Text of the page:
When summer rolls around, we face a sticky dilemma when it comes to footwear: trainers, all-purpose and eternally cool, tend to quickly turn swampy. For centuries, inhabitants of modern-day Spain, southern France, and now around the world have proudly attired themselves in a shoe that splits the difference: the espadrille, a practical slip-on with a braided jute sole and a canvas upper.
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Espadrilles first entered written history in 1322 by way of a Catalan text referencing "espardenyas." Today, though fashion brands have turned them into a high-end style statement, these shoes have humble origins and a complex history fraught with politics and yes, rebellion.
Much of this history hasn't been particularly well-documented, and it's important to understand why. As political economist Francesc Roca explains, "shoemaking is one of the poor cousins of historical memory." Unfortunately, this holds true for most garment-making (excluding those of royalty), as well as craftsmanship and folk art, which have been sorely neglected by historians. Espadrilles, it stands to reason, are no exception: they were worn by peasants and infantry, while the wealthy and powerful wore leather boots or silk slippers.
More than just a class signifier, espadrilles defined entire regions. While canvas shoes with woven soles are worn throughout the globe, espadrilles will forever be tied to the Basque Country and Catalonia. The notion of region became fiercely political in Europe beginning in the 19th century; as nation-states began to take shape, social and political elites started pushing nationalist ideals from above (usually to advance their own interests), and widespread suppression of regional identity would soon follow.
In response, the Basque and Catalan movements were downright militant. While the fight for Catalan independence sprang up with a Republican, anti-royalist message, the Basque fighters drew on conservative, Nationalist ideas. Their footwear choices, however, were in lock step: A famous photo features Sabino Arana, the father of Basque nationalism, wearing embroidered espadrilles behind bars, having been jailed for his support of the Cuban revolution. In the Spanish Civil War, Catalan soldiers marched against the fascist armies clad in the working-class shoe. It wasn't a fashion statement: though they wore out quickly (meaning frequent replacing), espadrilles were still cheaper than military boots.
When the Republicans lost the civil war and the fascists came to power in Spain, Basque and Catalan identities were brutally repressed. General Francisco Franco targeted Basques in particular because their language was not of European origin, starting with the bombing and razing of the Basque town of Guernica during the war and continuing with prohibitions against speaking Basque once he became head of state in 1939. Identities that diverged from the normative Spanish identity that Franco promoted were regarded as a threat. During this period, regional separatist leaders and many other Spaniards were forced to flee the country.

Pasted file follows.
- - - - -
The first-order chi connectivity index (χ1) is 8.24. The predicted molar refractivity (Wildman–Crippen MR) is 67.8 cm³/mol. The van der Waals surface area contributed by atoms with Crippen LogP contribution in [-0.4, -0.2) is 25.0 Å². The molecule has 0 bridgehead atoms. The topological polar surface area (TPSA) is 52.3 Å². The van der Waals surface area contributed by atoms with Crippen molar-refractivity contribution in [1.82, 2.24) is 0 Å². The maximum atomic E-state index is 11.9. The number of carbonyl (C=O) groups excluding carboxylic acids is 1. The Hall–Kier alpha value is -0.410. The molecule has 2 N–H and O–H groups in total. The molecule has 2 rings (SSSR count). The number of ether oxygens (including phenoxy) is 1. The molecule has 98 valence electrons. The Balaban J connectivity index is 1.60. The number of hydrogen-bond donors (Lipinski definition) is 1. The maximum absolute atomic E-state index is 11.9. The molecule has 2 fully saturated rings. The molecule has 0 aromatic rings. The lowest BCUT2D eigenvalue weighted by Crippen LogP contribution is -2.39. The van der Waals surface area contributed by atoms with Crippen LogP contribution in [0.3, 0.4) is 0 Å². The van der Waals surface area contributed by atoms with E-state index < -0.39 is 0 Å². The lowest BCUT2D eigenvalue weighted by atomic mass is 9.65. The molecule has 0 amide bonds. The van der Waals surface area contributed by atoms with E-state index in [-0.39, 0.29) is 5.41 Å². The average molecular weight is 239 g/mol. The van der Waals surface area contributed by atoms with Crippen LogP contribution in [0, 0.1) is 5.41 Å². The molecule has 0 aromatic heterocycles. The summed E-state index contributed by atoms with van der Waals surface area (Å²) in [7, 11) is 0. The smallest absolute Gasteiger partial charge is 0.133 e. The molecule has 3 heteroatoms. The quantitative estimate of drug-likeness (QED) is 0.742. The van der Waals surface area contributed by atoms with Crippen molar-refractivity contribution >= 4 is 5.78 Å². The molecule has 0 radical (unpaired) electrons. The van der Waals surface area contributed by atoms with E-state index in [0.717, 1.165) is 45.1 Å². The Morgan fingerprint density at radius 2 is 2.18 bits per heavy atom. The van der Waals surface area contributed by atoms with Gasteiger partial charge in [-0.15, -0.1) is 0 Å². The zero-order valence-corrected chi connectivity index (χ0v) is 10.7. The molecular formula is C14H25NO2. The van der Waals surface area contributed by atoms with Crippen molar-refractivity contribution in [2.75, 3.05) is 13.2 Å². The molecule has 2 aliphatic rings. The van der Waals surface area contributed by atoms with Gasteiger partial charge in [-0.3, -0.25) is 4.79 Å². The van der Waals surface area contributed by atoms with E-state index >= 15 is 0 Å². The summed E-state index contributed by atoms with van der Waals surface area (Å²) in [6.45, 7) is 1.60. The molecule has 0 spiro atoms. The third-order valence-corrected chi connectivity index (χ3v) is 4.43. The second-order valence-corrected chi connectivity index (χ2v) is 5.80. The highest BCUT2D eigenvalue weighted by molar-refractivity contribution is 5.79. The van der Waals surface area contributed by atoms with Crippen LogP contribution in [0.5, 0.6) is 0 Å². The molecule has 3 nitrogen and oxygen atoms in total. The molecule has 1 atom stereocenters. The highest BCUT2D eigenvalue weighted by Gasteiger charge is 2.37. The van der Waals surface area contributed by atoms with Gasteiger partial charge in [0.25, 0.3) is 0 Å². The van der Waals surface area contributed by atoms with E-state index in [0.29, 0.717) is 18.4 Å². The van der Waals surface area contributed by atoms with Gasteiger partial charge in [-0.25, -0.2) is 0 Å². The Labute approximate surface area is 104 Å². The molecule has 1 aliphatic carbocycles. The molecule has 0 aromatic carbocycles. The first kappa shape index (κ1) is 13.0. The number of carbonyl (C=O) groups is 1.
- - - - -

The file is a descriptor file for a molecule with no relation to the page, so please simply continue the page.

Through the diaspora, espadrilles went far and wide, appearing on the feet of many cultural figures beyond their land of origin-even JFK was a fan. In Franco-Belgian youth magazine Spirou, they were worn by a comic book hero named Gaston Lagaffe, prefiguring the emancipatory spirit of the youth revolt of May 1968. Catalan artists Pablo Picasso and Salvador Dalí were often photographed in espadrilles, which helped popularise the style among a hip, bohemian crowd. And like many things that hip bohemian crowds have been enamored with, the shoes made their way to the fashion world, most notably in the 1970s when a designer named Yves Saint Laurent paired up with long-time espadrille manufacturers Isabel Sauras and Lorenzo Castañer to create a satin espadrille with a wedge heel, sending the shoe down the runway and into fashion history.
By 1977, Franco died, and with him the military dictatorship in Spain; Catalonia and the Basque country became autonomous regions in 1979. Even today, espadrilles continue to represent both regional identities. According to Eric Rémy, a French Catalan researcher specializing in cultures of consumerism, regional cultures in Western Europe are less political than they used to be. Where Catalan culture once defined a way of life in traditional, pre-industrial society, it is now in many ways commodified and serves as an aesthetic, even by Catalan people. The espadrille has followed a similar trajectory-like babouches, pointy slip-ons originating from the Amazigh people of Morocco, espadrilles have transformed from utilitarian shoes into signifiers of luxury.
While it may still be strange for many to see labourers' footwear sold at a high-fashion premium, in Europe, it's still quite common to see people out and about in a pair of casual, 5-euro espadrilles-a style choice worth endorsing. And though they've become depoliticised, espadrilles remain on the right side of history.
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